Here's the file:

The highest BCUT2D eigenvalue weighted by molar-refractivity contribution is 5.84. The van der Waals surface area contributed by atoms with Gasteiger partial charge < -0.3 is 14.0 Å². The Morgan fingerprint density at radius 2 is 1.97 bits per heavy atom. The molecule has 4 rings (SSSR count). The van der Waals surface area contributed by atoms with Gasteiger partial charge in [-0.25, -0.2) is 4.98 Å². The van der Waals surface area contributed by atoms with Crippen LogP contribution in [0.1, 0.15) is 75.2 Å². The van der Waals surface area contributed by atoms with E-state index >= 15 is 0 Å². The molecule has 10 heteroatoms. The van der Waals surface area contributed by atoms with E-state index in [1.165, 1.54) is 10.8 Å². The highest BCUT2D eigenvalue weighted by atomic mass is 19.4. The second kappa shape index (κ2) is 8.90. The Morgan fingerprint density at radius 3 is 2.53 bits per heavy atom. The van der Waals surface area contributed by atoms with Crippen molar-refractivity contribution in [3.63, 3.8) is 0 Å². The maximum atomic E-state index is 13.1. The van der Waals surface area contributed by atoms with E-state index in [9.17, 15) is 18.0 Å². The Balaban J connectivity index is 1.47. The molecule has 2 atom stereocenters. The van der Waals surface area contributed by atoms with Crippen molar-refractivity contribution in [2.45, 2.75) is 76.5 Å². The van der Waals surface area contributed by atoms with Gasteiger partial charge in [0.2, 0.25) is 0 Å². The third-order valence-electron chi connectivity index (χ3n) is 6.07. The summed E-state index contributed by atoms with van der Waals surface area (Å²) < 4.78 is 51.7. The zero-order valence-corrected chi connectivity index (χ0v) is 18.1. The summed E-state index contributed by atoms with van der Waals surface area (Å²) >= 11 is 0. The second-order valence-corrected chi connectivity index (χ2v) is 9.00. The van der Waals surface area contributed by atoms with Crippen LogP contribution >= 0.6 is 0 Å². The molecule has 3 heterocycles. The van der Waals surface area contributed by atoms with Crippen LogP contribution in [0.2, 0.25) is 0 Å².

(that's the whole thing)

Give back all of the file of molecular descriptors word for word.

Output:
The highest BCUT2D eigenvalue weighted by molar-refractivity contribution is 5.84. The van der Waals surface area contributed by atoms with Gasteiger partial charge < -0.3 is 14.0 Å². The Morgan fingerprint density at radius 2 is 1.97 bits per heavy atom. The molecule has 4 rings (SSSR count). The van der Waals surface area contributed by atoms with Gasteiger partial charge in [-0.25, -0.2) is 4.98 Å². The van der Waals surface area contributed by atoms with Crippen LogP contribution in [0.1, 0.15) is 75.2 Å². The van der Waals surface area contributed by atoms with E-state index >= 15 is 0 Å². The molecule has 10 heteroatoms. The van der Waals surface area contributed by atoms with E-state index in [1.165, 1.54) is 10.8 Å². The highest BCUT2D eigenvalue weighted by atomic mass is 19.4. The second kappa shape index (κ2) is 8.90. The Morgan fingerprint density at radius 3 is 2.53 bits per heavy atom. The van der Waals surface area contributed by atoms with Crippen molar-refractivity contribution in [3.63, 3.8) is 0 Å². The maximum atomic E-state index is 13.1. The van der Waals surface area contributed by atoms with E-state index in [9.17, 15) is 18.0 Å². The Balaban J connectivity index is 1.47. The molecule has 2 atom stereocenters. The van der Waals surface area contributed by atoms with Crippen molar-refractivity contribution in [2.45, 2.75) is 76.5 Å². The van der Waals surface area contributed by atoms with Gasteiger partial charge in [0.2, 0.25) is 0 Å². The third-order valence-electron chi connectivity index (χ3n) is 6.07. The summed E-state index contributed by atoms with van der Waals surface area (Å²) < 4.78 is 51.7. The zero-order valence-corrected chi connectivity index (χ0v) is 18.1. The summed E-state index contributed by atoms with van der Waals surface area (Å²) >= 11 is 0. The second-order valence-corrected chi connectivity index (χ2v) is 9.00. The van der Waals surface area contributed by atoms with Crippen LogP contribution >= 0.6 is 0 Å². The molecule has 3 heterocycles. The van der Waals surface area contributed by atoms with Crippen LogP contribution in [0.2, 0.25) is 0 Å².